I sat awkwardly on the couch in the living room.  My friend Sammi’s mother and sister had kissed my cheeks in greeting, and then withdrawn to the kitchen, oddly quiet.  They drew the curtain closed behind them.

I was not invited to follow.

Alone, I looked at the green balloons strewn across the floor.  The family had intended to surprise me with a birthday party, but things had fallen apart, to a certain extent due to me not getting it and having earlier plans.  I knew they were frustrated.  I wondered if that was the reason for Sammi’s absence, or for the silence.

Breathing out slowly, I reminded myself that misunderstandings are part of life– especially living in a different culture.  And that I really love this family.  I hoped they knew that.

Earlier this week I moved out of my basement, to a second-story bedroom… which I am borrowing from my housemates’ children.  Someone else is borrowing my space for several weeks, and the kids are sharing rooms.   As I packed up to move, I read a post from my friends Andrew & Becca’s “Radical Hospitality” series on this blog, about the vulnerability that exists within relationships.

As I read their words on open hands and homes and hearts, and prepared to move to the second floor, I once again felt the vulnerability of receiving.  Am I thankful enough?  Present enough?  Helpful, honest, flexible, strong, funny enough?

My friends would tell me to relax.  But the fact is, at some point, we’ll note each others’ uneven edges and wish the other was… smoother.  Or maybe more edgy.  I know that when I see others’ frailties, I want to love well.  The question is, when my own vulnerability is exposed– when I make cultural mistakes, when I am angry, when I am not flexible or present or strong or courageous enough– will I still receive the love that is offered me?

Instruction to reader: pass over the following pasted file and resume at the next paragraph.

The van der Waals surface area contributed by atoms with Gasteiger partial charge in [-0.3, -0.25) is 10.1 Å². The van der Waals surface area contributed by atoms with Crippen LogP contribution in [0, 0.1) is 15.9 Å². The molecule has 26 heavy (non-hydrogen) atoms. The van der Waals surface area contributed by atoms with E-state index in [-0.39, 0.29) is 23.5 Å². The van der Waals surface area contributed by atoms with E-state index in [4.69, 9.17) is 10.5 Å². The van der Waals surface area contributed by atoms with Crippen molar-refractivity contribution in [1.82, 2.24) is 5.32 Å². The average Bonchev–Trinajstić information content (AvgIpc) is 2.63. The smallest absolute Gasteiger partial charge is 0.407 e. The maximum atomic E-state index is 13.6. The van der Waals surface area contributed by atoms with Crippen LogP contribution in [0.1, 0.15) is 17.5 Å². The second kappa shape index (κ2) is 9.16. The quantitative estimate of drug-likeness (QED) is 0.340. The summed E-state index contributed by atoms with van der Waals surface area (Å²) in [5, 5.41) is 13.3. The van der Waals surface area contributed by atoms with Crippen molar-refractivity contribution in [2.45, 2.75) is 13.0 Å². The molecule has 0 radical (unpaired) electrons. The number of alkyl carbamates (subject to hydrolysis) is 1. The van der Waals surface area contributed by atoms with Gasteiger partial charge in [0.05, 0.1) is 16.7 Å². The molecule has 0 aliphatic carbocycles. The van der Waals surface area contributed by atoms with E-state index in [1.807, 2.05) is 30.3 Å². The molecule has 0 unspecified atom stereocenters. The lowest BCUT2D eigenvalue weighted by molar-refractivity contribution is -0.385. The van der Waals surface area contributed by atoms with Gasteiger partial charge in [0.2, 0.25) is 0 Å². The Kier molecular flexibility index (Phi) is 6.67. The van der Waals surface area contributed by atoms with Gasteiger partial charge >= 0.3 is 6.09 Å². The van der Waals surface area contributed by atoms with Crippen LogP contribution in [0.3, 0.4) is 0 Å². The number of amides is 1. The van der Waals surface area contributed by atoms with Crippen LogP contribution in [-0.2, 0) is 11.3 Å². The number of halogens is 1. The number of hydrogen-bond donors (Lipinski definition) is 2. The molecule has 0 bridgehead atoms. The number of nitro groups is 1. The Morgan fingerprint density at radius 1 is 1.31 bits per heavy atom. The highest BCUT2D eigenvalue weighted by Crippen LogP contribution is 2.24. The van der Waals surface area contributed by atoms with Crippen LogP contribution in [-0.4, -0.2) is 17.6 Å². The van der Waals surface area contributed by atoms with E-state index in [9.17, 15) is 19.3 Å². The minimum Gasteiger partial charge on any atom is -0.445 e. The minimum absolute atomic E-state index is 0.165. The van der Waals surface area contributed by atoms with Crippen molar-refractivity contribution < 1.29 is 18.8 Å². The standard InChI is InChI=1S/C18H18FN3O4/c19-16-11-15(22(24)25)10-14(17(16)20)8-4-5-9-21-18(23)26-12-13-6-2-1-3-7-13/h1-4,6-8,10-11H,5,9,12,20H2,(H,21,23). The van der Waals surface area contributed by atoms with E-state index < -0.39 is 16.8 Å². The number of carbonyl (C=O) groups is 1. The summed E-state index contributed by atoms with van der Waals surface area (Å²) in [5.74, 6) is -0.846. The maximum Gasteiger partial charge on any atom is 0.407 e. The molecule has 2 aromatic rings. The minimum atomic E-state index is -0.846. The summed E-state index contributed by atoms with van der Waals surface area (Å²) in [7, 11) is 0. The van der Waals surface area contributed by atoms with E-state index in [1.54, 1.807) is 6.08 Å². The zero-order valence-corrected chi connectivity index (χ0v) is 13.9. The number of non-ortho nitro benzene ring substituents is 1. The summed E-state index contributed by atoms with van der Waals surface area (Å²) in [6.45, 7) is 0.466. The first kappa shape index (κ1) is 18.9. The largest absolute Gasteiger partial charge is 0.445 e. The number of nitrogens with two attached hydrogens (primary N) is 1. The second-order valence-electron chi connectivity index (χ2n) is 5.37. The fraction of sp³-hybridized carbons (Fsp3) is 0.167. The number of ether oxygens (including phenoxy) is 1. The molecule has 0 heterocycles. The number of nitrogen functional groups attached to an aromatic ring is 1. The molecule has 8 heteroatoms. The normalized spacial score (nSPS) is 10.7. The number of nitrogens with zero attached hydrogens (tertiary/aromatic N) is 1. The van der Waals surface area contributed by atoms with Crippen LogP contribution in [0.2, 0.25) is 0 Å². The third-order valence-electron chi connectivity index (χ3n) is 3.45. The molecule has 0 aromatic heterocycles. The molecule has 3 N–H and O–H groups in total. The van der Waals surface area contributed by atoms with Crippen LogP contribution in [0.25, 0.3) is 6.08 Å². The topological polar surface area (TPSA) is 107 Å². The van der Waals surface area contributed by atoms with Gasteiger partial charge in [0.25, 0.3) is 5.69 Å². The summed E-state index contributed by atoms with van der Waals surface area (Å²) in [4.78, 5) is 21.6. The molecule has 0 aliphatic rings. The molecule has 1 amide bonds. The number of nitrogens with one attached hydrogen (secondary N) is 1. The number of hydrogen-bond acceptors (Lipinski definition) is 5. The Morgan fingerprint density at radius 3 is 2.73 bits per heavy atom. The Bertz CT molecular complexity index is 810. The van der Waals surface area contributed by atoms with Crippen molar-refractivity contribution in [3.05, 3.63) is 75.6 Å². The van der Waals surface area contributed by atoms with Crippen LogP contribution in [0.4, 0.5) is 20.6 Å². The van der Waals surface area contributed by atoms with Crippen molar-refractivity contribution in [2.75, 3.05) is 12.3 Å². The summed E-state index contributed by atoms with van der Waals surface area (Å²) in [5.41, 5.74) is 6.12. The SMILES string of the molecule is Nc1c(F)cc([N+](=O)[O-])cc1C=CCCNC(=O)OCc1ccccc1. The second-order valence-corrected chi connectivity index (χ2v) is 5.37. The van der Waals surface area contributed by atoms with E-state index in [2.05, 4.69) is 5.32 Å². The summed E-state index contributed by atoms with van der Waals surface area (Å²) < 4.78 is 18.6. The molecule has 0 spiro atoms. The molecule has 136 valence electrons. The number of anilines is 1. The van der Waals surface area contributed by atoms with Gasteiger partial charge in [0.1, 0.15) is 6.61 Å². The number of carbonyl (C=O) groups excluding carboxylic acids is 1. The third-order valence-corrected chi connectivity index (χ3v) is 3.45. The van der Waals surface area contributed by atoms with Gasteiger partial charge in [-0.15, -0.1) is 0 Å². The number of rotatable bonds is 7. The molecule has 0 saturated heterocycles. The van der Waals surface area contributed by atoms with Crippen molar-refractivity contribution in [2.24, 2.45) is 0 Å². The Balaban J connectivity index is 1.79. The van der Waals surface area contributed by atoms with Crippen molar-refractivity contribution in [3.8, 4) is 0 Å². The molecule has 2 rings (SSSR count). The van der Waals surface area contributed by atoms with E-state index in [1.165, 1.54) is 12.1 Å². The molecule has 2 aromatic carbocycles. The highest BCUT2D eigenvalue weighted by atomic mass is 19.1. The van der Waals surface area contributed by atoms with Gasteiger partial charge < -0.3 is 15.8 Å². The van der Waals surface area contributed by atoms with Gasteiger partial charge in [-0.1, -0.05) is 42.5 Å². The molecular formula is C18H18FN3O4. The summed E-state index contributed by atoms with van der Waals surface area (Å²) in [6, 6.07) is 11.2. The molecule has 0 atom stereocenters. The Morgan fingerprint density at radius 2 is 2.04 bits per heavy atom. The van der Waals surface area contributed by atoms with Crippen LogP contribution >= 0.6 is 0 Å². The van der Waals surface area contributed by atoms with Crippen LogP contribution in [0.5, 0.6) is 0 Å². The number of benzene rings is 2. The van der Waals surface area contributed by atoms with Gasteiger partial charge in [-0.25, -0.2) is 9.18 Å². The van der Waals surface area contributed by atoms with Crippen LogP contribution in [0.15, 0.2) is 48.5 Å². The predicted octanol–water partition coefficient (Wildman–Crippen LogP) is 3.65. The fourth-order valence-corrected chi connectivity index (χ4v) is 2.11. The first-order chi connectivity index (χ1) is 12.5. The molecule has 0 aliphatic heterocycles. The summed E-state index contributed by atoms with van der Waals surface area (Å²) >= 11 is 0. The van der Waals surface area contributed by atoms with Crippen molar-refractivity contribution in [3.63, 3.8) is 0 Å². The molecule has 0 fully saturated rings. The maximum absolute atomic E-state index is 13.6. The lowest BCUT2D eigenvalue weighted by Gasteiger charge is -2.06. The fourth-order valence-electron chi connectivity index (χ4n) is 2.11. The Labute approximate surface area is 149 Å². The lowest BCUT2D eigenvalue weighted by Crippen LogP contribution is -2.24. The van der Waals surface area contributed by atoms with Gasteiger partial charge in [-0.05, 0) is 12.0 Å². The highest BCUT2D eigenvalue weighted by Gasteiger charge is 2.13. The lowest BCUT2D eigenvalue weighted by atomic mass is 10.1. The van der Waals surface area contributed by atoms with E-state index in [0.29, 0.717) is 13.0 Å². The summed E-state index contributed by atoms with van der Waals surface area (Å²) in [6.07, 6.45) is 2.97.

In the Poetry class this week, each student had to give a metaphor for themselves.  “I am a seed,” one said.  “I have a world inside that no one can see.  I go deep, and I will change.”  Another said she was a smile, something so simple but with “deep feeling,” meaning the most to people in their hardest times.  A third was iron.  “I carry many responsibilities at home and with family and with schoolwork.  I must be strong.”

Students, via their metaphors, demonstrated higher degrees of honesty than people tend to use with everyday statements.  In a few words, they expressed being incompletely understood, trying to support others in difficulty, and experiencing the weight of responsibilities… as well as what they hoped for themselves: change, joyfulness, strength.

Something in our class shifted as students exposed pieces of their souls.  And then, together, we read “If.”

This poem tells the reader to be uncomplaining, uncompromising, and unstoppable by setbacks… or by successes.  My students embraced the challenge not to let circumstances transform them.  But, vulnerably, they questioned the advice to guard against any emotion.  If “neither foes nor loving friends can hurt you,” and if you respond the same way to triumph or disaster, Rudyard Kipling says “you’ll be a Man, my son!”

But I wonder, in the absence of celebration or of grief, would we still be human?

Thirty was a rich year.  Rich with friendships, love, experiences, loss, travel, grieving, celebrating… I think that if 31 is going to be what I dream, I will need an even greater degree of openness/vulnerability in it.  But strength in vulnerability comes from knowing, at the core of who I am, that I am approved by the One who matters most.

And as I told my students, I am a tree.  My roots are deep.  If days are dry or storms shake my branches, I am still deeply connected to the Source of all I need.

Back at Sammi’s house, the silence was interrupted by her mom coming into the room and turning off the lights.  Then her sister held back the curtain.  Sammi walked in with a smile, carrying a brightly-lit, beautifully decorated birthday cake.

The quietness was preparation. And I was surprised.